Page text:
Mumbai law student moves HC against ban on transfer from private to aided govt colleges | mumbai news | Hindustan Times
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Mumbai law student moves HC against ban on transfer from private to aided govt colleges

Mumbai city news: Students from government or government aided institutes are allowed to move to unaided institutes

mumbai Updated: Jul 07, 2017 00:27 IST
Musab Qazi
The Bombay high court is likely to hear the matter on Friday. 
The Bombay high court is likely to hear the matter on Friday. (HT FILE)

A law student from Mumbai has filed a writ petition in Bombay high court (HC) against a state government rule prohibiting transfer of students from private unaided law colleges to aided law colleges. The court is likely to hear the matter on Friday. 

The rule is part of Maharashtra Unaided Private Professional Educational Institutions (Regulation of Admission to Full Time Professional Undergraduate Law Courses) Rules, 2016, which were issued last year. However, the students from government or government aided institutes are allowed to move to unaided institutes during their undergraduate law course.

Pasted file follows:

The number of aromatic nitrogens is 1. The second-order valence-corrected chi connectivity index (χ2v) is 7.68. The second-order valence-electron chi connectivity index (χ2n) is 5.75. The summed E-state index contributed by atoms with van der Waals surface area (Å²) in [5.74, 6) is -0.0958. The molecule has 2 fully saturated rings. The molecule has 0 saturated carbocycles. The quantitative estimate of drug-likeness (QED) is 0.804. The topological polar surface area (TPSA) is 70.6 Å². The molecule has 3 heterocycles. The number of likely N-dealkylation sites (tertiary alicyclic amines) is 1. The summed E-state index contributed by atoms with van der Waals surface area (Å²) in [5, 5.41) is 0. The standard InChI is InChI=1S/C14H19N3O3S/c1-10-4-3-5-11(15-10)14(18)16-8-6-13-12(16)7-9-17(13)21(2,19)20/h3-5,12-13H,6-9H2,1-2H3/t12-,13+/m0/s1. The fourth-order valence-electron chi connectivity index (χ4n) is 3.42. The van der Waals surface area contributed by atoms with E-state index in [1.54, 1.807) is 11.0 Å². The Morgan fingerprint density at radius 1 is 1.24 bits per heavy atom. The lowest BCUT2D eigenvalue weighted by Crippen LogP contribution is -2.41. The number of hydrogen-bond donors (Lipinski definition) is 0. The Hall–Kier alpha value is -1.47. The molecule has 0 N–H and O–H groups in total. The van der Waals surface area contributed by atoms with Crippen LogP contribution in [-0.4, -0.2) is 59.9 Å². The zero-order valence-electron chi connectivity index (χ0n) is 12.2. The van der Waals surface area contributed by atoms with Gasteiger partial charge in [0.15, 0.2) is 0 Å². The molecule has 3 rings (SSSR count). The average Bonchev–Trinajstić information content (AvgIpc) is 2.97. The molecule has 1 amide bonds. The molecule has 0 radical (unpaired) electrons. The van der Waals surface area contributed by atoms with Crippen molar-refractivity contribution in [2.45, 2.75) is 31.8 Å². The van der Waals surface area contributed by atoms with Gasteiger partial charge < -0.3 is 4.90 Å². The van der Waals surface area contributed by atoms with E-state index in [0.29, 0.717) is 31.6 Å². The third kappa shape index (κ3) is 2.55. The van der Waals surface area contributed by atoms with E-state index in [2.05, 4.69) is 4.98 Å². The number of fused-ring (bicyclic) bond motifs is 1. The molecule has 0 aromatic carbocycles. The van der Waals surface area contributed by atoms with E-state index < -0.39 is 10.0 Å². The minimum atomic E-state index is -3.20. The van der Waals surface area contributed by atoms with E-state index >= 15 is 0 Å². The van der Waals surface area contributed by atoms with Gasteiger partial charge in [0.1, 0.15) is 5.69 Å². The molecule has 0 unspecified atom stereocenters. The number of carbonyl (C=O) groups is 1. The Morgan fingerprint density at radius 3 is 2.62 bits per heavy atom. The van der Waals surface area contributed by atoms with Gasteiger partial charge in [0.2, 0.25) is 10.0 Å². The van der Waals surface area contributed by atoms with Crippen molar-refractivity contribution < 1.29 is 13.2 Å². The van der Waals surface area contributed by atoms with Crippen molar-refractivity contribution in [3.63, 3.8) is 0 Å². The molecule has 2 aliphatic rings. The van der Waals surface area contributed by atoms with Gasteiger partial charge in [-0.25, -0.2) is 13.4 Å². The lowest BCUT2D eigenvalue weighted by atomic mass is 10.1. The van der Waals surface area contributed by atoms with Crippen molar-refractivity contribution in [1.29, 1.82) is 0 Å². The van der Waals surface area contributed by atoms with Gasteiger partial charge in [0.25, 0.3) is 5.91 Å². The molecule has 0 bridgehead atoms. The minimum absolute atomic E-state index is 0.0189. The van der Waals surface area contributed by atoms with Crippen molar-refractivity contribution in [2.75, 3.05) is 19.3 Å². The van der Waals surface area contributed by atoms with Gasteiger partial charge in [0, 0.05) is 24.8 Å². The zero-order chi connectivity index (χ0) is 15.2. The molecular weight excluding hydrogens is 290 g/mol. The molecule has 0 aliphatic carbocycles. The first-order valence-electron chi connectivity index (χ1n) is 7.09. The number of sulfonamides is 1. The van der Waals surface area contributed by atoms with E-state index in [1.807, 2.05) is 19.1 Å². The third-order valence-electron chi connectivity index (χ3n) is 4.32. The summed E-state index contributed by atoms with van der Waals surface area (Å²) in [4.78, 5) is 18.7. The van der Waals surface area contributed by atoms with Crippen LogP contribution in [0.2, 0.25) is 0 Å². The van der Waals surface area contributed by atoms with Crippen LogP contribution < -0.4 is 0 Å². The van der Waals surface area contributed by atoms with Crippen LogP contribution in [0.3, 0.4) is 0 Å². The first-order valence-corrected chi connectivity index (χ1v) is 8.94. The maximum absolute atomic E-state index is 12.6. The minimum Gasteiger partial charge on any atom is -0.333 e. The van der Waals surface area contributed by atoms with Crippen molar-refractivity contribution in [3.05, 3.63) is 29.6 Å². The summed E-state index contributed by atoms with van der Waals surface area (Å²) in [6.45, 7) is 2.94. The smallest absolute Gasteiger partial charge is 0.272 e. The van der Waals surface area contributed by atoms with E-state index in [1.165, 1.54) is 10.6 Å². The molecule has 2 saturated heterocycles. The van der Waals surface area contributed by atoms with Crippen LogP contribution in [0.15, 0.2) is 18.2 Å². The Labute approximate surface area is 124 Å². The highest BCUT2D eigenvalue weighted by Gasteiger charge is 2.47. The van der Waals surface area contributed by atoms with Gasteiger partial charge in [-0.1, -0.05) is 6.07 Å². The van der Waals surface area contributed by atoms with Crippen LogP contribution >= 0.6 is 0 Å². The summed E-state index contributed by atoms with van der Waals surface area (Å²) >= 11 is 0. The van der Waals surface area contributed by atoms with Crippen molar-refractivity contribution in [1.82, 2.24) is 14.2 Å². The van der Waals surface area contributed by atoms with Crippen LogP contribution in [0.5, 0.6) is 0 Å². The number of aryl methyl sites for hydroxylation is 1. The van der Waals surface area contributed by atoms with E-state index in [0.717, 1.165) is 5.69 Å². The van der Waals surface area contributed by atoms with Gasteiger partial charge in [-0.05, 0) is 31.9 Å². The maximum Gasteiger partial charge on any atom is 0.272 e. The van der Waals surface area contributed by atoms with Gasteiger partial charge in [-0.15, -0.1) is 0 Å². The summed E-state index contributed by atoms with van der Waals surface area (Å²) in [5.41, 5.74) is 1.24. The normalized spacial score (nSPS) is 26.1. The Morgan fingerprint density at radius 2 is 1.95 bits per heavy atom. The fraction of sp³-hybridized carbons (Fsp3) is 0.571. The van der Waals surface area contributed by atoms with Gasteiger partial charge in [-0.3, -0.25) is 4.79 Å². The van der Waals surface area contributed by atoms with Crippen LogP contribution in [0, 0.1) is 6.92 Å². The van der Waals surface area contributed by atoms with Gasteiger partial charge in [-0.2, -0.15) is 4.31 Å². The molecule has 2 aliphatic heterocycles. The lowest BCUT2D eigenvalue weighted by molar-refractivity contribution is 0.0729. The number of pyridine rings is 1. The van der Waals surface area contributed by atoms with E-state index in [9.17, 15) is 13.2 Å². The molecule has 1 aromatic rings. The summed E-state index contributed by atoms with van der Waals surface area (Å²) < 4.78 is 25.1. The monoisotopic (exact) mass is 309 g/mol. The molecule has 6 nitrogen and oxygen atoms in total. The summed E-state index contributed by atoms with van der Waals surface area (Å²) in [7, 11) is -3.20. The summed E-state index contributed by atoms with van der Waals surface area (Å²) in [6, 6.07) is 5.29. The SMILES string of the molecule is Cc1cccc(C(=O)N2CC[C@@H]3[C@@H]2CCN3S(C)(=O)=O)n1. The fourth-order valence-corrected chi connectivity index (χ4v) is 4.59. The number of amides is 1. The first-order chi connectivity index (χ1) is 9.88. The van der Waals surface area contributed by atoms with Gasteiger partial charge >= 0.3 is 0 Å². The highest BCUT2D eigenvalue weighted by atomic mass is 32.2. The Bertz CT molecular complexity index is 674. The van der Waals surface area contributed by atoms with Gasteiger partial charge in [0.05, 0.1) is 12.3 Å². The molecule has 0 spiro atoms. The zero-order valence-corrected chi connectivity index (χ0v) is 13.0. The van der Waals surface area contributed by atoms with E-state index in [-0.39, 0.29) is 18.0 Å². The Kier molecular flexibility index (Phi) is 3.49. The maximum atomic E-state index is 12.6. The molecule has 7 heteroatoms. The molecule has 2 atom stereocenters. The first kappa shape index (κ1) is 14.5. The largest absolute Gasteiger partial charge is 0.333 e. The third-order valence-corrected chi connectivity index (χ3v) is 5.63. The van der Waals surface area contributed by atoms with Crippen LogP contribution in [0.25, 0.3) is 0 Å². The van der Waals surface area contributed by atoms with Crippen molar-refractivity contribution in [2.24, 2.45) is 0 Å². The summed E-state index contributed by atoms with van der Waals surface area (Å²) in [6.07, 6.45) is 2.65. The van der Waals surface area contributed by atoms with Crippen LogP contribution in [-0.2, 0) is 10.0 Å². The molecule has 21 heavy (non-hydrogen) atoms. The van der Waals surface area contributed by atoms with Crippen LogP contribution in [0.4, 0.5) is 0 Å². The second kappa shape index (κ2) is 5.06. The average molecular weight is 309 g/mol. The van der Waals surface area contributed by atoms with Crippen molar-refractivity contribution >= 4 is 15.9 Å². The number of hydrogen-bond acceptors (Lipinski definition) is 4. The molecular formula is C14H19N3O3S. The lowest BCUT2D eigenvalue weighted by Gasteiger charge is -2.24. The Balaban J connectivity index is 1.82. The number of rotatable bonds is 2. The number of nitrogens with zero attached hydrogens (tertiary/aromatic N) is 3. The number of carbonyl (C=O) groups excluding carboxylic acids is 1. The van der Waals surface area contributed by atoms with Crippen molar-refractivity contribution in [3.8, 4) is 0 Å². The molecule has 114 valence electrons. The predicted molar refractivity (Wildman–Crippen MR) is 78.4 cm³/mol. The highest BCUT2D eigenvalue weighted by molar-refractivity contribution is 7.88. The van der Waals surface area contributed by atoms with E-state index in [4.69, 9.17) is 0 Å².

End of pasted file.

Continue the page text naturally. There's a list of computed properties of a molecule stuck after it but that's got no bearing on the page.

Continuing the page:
SB Talekar, the counsel for petitioner Utsav Sodha, who is studying at a Vile Parle college, said the rule is discriminatory to the students in unaided colleges and restricts their opportunities to study in better institutes. "There's no rationale for classifying students based on the basis of their institute. Merit has to be the only criteria for admissions. The ban on transfer is detrimental to students’ dignity as they should get an opportunity to interact with best of their peers," said Talekar. 

In August 2016, three students from a Bandra law college had also challenged the rule in HC. However, their petition was disposed after the state issued a circular clarifying that the rule won't be applicable to students admitted before the academic year 2016-17. “The circular had served our purpose,” said Yasmin Tavaria, counsel for the petitioners. 

However, the students are not satisfied with the state's clarification and are seeking complete abolition of the rule. "The rule favours private institutes and not students. The fees of unaided institutes is much higher than government institutes," said Sachin Pawar, president, Student Law Council, a city-based student group.